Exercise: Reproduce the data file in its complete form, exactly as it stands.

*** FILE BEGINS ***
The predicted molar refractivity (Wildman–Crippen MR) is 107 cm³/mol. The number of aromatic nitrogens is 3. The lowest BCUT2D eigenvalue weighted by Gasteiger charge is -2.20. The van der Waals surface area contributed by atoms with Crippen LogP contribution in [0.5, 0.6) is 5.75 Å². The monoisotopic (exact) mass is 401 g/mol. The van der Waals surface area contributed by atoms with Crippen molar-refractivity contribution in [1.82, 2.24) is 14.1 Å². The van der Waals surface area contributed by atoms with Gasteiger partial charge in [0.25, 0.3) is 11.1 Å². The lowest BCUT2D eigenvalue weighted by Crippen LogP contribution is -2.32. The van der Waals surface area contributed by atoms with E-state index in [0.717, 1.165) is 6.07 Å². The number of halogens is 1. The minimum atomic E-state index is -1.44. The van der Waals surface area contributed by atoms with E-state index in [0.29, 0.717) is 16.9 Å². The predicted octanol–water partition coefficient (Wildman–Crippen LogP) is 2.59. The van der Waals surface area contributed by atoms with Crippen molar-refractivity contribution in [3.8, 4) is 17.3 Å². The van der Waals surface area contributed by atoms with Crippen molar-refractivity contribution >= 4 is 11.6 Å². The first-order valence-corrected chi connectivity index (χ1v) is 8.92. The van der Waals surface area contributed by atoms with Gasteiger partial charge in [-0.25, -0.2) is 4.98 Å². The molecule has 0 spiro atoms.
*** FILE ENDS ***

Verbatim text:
The predicted molar refractivity (Wildman–Crippen MR) is 107 cm³/mol. The number of aromatic nitrogens is 3. The lowest BCUT2D eigenvalue weighted by Gasteiger charge is -2.20. The van der Waals surface area contributed by atoms with Crippen LogP contribution in [0.5, 0.6) is 5.75 Å². The monoisotopic (exact) mass is 401 g/mol. The van der Waals surface area contributed by atoms with Crippen molar-refractivity contribution in [1.82, 2.24) is 14.1 Å². The van der Waals surface area contributed by atoms with Gasteiger partial charge in [0.25, 0.3) is 11.1 Å². The lowest BCUT2D eigenvalue weighted by Crippen LogP contribution is -2.32. The van der Waals surface area contributed by atoms with E-state index in [0.717, 1.165) is 6.07 Å². The number of halogens is 1. The minimum atomic E-state index is -1.44. The van der Waals surface area contributed by atoms with E-state index in [0.29, 0.717) is 16.9 Å². The predicted octanol–water partition coefficient (Wildman–Crippen LogP) is 2.59. The van der Waals surface area contributed by atoms with Crippen molar-refractivity contribution in [3.8, 4) is 17.3 Å². The van der Waals surface area contributed by atoms with Crippen molar-refractivity contribution >= 4 is 11.6 Å². The first-order valence-corrected chi connectivity index (χ1v) is 8.92. The van der Waals surface area contributed by atoms with Gasteiger partial charge in [-0.25, -0.2) is 4.98 Å². The molecule has 0 spiro atoms.